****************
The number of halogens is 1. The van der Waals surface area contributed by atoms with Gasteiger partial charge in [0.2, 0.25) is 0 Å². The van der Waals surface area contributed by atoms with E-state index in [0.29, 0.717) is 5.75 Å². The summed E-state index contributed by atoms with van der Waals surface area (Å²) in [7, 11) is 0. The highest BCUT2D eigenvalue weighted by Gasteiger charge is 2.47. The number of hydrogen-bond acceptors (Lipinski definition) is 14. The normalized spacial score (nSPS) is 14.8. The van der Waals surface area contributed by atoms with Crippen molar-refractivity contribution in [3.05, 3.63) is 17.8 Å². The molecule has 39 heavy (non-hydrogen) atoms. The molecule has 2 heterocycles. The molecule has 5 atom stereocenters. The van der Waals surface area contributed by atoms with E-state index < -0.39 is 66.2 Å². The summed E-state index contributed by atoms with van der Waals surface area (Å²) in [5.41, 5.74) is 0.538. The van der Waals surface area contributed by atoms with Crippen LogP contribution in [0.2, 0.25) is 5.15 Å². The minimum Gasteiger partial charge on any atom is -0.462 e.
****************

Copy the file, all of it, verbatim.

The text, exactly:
The number of halogens is 1. The van der Waals surface area contributed by atoms with Gasteiger partial charge in [0.2, 0.25) is 0 Å². The van der Waals surface area contributed by atoms with E-state index in [0.29, 0.717) is 5.75 Å². The summed E-state index contributed by atoms with van der Waals surface area (Å²) in [7, 11) is 0. The highest BCUT2D eigenvalue weighted by Gasteiger charge is 2.47. The number of hydrogen-bond acceptors (Lipinski definition) is 14. The normalized spacial score (nSPS) is 14.8. The van der Waals surface area contributed by atoms with Crippen molar-refractivity contribution in [3.05, 3.63) is 17.8 Å². The molecule has 39 heavy (non-hydrogen) atoms. The molecule has 2 heterocycles. The molecule has 5 atom stereocenters. The van der Waals surface area contributed by atoms with E-state index < -0.39 is 66.2 Å². The summed E-state index contributed by atoms with van der Waals surface area (Å²) in [5.41, 5.74) is 0.538. The van der Waals surface area contributed by atoms with Crippen LogP contribution in [0.2, 0.25) is 5.15 Å². The minimum Gasteiger partial charge on any atom is -0.462 e.